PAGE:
Tuesday, 26 June 2012


I played World of Warcraft for years and for the most part I found it hugely enjoyable. By the end of the Cataclysm expansion however, I was becoming burned out. This is a regular occurrence for a lot of WoW players. You take some downtime, you don't log in for a few weeks or restrict yourself to light content. Generally you get over it.

Something was different this time. I'd been raiding with my guild and feeling more and more jaded. Guild members were the only thing keeping me logging in. I'd massive amounts of respect for the guild leader had achieved in setting the guild up, he is a friend in real life, and I didn't want to let anyone else down as we pushed to complete the current raid content. I was one of the healers. Not an awe inspiring healer but better than average (I think), even if I only raided once or twice a week.

Once that raid content was done and we started Heroics it was clear I didn't even want to raid. The only reason I'd log in was to talk to people I knew. On top of this the news about the next expansion indicated it was orientated around Pandas and contained a battle system for the vanity pets. Kung Fu Panda Pokemon expansion wasn't grabbing my imagination. Time to move on.

Narrowly avoiding Skyrim, I tried out Star Wars: The Old Republic. At first this was an amazing experience. I'm a Star Wars fan. I still have my cinema ticket from 1978. The game had done a great job with the feel of the world. It was Star Wars. Everything from the music and sound effects to the look of Tatooine, to the  lightsabre graphics. They even had some cool offline crafting missions. I liked the feeling that my characters were doing something while I wasn't logged in. There was a sense of planning beyond what I'd seen in WoW

Unfortunately the servers were empty. Hardly  anyone was doing the same missions as I was, and once people moved on to the next world there wasn't much reason to go back. There are also loading screens and  intermediate areas between the trade hubs and the planets. These break up the feeling of immersion I had in WoW where you can ride the entire length of a continent without a loading screen. Underneath Star Wars The Old Republic was Warcraft. A Warcraft that provided less of a sense of place.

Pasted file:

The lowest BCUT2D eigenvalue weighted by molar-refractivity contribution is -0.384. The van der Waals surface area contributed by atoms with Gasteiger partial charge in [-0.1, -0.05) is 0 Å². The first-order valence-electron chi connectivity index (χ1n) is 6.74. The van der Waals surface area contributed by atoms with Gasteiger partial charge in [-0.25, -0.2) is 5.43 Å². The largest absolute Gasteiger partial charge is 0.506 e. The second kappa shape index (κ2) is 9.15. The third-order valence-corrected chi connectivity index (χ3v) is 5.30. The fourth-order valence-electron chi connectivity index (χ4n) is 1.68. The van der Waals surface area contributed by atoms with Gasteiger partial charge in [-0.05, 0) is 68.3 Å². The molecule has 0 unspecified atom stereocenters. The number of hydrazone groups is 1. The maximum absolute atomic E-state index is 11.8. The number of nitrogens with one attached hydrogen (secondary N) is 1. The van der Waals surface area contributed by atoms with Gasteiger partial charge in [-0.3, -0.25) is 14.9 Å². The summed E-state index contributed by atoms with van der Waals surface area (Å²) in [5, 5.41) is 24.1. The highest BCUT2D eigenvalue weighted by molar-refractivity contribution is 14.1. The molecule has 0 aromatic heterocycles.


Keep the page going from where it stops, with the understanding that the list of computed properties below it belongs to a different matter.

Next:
I'd hoped that the server merges bringing higher populations would fix the lack of this sense of place, this lack of immersion in a living world but they were a little late. I'd already begun to stop logging in as much, watching more TV and films from my Love Film account.

Around this time I read something on the internet about the nature of EVE Online and its real economy. Apparently the world, a slice of space big enough for hundreds of stars, was a "sandbox". The developers made the basic rules, game systems, the items you could eventually make and trade, and then they just threw the players in at the deep end. You were supposed to make of it what you could. There was a mission system of sorts and you could run these like quests and raids in other MMOs but the real focus was Player vs Player whether ship to ship or in the market. This sounded like a world (or worlds) I should take a look at one day. I promptly did nothing about it all.

A month or so later someone pointed out You Tube footage of the "Burn Jita" event where a player run organisation had blockaded the games major trade hub. Blown away by the concept of this and subsequently reading around it I noticed a mention of the skills system where, instead of experience and levelling as in other MMOs, you planned your own career path picking skills and learning them over time, even when logged off, and tracking their purpose through some kind of certification mapping. EVE Online was once again at on my mind. I have a cousin who played it in the past. I wondered about asking him about the game. Once again I did nothing about it. This time however it was constantly on my mind. It had the kind of world I'd been looking for. I was constantly reminded about Elite, a space trading and combat game from the 1980's, that thousands of people are still fond of. EVE sounded like a Elite players dream.

Something was going to give.

Above: footage of the "Burn Jita" incident.

Above: even more "Burn Jita" footage. This time with a cool soundtrack.


  1. Hey there, just found your blog. Pretty much my back story in a nutshell! The difference is I joined EVE in 2008 but couldn't kick the WoW habit and cuoldn't get over the learning curve. Was too plugged into raiding. Think I subbed EVE 3 times over a 4 year period with my latest stint back in the summer. Tiny bit of missioning, tiny bit of trading and a whole lot of skilling up! Finally kicked WoW with this latest expansion and gearing myself up to give EVE a proper go now the new expansion is out. I have an 11m SP character crying out to be used! Going to read through your blog in work this week and take the plunge next week!

    1. Good luck and fly crazy! Let me know how you get on.